Blah Blah Blah Nintendo Switch Blah Blah Blah

This is my prerequisite Nintendo Switch post. It seems to be all the rage; all the cool kids are doing them. Okay, I grant you: there’s lots of gaming outlets on the web, both professional and amateur, and if you run a gaming website that even dabbles in gaming news, there’s no way NOT to write something up on Nintendo’s new home-to-portable console, previously codenamed NX and now unveiled as the Switch.

Nintendo unveiled the Switch last week in a three minute and thirty second video, announcing a day or so later that more information on the console beyond what was in the trailer will be coming… in January. That means that for the next two and a half months, a mere three minutes and thirty seconds worth of footage (footage that was mostly of hip twenty-somethings picking up their games and going places with them) is going to have to feed the gaming Internet’s thirst for all the knowledge.

That means a lot of frame-by-frame analysis, technical speculation, launch game wishlists, etc., etc. But, honestly, nothing NEW. What do we know, really? The Switch is a new home console by Nintendo, but one that is embedded in a tablet-like device which in turn can be removed from its home docking station and taken on the go, along with detachable multi-player control devices the company has dubbed “Joy-Cons”.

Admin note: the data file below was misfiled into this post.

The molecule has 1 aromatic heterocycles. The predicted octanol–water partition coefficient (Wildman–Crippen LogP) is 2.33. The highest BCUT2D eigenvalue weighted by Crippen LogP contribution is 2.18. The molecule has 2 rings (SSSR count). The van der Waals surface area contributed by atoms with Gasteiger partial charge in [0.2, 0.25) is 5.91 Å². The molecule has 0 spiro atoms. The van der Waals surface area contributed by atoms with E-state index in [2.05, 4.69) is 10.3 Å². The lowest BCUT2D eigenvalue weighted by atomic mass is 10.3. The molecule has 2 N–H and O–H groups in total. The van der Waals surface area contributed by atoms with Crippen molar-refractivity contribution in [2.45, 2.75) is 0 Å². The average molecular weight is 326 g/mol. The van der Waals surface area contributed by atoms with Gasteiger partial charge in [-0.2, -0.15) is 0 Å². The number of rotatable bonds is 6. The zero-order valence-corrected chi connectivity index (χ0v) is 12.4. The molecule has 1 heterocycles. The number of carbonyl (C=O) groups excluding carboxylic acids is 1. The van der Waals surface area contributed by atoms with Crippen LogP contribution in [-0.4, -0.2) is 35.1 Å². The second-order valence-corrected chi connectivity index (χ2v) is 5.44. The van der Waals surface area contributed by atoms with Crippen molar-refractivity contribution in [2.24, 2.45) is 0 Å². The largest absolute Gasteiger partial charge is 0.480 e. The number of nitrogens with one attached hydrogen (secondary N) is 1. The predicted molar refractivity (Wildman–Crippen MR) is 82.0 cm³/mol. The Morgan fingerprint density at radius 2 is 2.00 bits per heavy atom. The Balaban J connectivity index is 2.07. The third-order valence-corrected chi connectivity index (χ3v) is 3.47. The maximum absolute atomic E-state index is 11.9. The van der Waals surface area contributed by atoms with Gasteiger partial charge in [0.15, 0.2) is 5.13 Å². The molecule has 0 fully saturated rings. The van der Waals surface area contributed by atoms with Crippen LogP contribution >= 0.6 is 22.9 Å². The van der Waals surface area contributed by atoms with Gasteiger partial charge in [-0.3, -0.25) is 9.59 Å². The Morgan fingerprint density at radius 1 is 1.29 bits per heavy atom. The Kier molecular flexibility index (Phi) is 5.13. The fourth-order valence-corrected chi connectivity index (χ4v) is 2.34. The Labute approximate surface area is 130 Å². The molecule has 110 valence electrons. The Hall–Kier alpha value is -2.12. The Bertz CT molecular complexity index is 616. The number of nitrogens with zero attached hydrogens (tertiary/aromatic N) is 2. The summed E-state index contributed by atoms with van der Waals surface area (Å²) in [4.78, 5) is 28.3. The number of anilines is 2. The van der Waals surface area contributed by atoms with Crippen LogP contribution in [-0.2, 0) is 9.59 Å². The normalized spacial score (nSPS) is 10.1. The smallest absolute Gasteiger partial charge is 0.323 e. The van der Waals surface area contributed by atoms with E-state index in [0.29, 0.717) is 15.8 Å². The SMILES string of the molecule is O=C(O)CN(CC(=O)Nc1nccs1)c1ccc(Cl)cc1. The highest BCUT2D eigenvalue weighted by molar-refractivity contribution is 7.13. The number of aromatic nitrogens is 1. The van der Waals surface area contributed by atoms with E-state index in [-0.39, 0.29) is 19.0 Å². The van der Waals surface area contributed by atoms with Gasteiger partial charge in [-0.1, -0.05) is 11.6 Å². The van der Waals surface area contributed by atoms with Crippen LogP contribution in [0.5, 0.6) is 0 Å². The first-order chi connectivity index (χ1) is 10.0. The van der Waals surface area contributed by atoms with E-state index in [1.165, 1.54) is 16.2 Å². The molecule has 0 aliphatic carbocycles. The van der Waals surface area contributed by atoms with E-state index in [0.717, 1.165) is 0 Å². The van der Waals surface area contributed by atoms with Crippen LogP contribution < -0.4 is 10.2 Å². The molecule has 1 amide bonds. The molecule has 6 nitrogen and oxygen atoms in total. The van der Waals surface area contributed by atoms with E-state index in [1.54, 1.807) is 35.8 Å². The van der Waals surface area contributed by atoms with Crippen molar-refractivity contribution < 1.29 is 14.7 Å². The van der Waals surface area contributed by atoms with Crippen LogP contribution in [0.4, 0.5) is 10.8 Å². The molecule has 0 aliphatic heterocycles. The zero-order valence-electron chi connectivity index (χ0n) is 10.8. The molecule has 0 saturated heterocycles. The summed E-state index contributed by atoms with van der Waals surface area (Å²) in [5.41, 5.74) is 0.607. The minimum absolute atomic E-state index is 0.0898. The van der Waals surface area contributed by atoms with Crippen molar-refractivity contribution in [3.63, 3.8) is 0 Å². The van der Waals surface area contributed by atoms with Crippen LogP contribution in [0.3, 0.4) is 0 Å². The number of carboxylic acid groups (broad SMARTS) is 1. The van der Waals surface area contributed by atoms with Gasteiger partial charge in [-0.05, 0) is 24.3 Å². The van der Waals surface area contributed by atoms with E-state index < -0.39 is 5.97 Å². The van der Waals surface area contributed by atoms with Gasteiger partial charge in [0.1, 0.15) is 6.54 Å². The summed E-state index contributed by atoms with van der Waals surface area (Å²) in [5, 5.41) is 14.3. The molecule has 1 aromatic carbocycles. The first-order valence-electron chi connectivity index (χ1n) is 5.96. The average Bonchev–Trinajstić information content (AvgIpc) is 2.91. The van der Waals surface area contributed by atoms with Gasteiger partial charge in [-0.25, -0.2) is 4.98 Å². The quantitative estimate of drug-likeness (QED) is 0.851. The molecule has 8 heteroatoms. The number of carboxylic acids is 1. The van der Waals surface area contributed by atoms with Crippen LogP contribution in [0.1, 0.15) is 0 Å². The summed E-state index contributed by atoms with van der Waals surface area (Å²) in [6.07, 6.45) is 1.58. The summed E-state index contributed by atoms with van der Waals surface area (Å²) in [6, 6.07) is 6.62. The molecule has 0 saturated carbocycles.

And… that’s it.

So the “reveal” video only leads to more questions. How powerful is the Switch’s processor? What’s the resolution on the tablet screen? Will The Legend of Zelda: Breath of the Wild be a launch title? Will Skyrim actually be ported to Switch or did Nintendo and Bethesda just collaborate on the trailer together? How much will Switch cost? What’s its release date? Was the Mario 64-style game that appeared in the trailer actual footage of the new 3D Mario or just a tech demo?

I have no idea. Here’s what I do know: the Nintendo Switch is going to be the latest product on which I can play Nintendo games.


I, like you, have spent too much money in my life on mediocre or outright bad games. As I grew older and my time and money both became more precious, I realized I was going to have to be a smarter gamer. I looked at the games I had loved most over my life, the games I felt had the highest quality of design relative to their competitors in the marketplace at the time of their release and that gave me the most satisfaction relative to my investment of time and money in their offered experience, and I realized most all of them had one thing in common: they were games that had been made by Nintendo.